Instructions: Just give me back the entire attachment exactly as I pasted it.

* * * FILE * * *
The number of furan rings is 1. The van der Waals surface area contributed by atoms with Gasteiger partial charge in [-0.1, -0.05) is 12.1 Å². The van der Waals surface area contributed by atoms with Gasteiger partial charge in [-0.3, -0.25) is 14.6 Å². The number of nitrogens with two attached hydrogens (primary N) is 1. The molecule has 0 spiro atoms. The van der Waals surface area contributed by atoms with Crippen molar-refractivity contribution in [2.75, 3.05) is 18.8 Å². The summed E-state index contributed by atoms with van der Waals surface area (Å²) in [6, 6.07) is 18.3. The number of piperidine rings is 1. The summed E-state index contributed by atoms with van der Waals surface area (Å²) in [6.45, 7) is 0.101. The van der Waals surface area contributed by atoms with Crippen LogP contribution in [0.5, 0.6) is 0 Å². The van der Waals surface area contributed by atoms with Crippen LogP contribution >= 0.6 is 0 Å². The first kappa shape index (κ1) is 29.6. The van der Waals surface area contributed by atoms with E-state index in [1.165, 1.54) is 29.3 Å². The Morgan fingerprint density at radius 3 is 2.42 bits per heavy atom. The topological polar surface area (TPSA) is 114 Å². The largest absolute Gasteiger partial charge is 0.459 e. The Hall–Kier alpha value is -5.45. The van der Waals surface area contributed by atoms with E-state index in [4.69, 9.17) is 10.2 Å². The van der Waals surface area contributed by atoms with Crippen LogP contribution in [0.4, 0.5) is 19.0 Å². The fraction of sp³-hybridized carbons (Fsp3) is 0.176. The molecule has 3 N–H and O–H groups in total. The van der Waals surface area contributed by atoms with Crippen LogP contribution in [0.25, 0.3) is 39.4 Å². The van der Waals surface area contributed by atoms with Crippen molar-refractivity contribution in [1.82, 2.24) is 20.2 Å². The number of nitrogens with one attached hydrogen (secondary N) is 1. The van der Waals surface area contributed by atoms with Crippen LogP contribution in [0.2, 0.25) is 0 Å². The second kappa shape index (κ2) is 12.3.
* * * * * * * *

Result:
The number of furan rings is 1. The van der Waals surface area contributed by atoms with Gasteiger partial charge in [-0.1, -0.05) is 12.1 Å². The van der Waals surface area contributed by atoms with Gasteiger partial charge in [-0.3, -0.25) is 14.6 Å². The number of nitrogens with two attached hydrogens (primary N) is 1. The molecule has 0 spiro atoms. The van der Waals surface area contributed by atoms with Crippen molar-refractivity contribution in [2.75, 3.05) is 18.8 Å². The summed E-state index contributed by atoms with van der Waals surface area (Å²) in [6, 6.07) is 18.3. The number of piperidine rings is 1. The summed E-state index contributed by atoms with van der Waals surface area (Å²) in [6.45, 7) is 0.101. The van der Waals surface area contributed by atoms with Crippen LogP contribution in [0.5, 0.6) is 0 Å². The van der Waals surface area contributed by atoms with Crippen LogP contribution >= 0.6 is 0 Å². The first kappa shape index (κ1) is 29.6. The van der Waals surface area contributed by atoms with E-state index in [1.165, 1.54) is 29.3 Å². The Morgan fingerprint density at radius 3 is 2.42 bits per heavy atom. The topological polar surface area (TPSA) is 114 Å². The largest absolute Gasteiger partial charge is 0.459 e. The Hall–Kier alpha value is -5.45. The van der Waals surface area contributed by atoms with E-state index in [4.69, 9.17) is 10.2 Å². The van der Waals surface area contributed by atoms with Crippen LogP contribution in [0.4, 0.5) is 19.0 Å². The fraction of sp³-hybridized carbons (Fsp3) is 0.176. The molecule has 3 N–H and O–H groups in total. The van der Waals surface area contributed by atoms with Crippen LogP contribution in [0.25, 0.3) is 39.4 Å². The van der Waals surface area contributed by atoms with Crippen molar-refractivity contribution in [1.82, 2.24) is 20.2 Å². The number of nitrogens with one attached hydrogen (secondary N) is 1. The van der Waals surface area contributed by atoms with Crippen LogP contribution in [0.2, 0.25) is 0 Å². The second kappa shape index (κ2) is 12.3.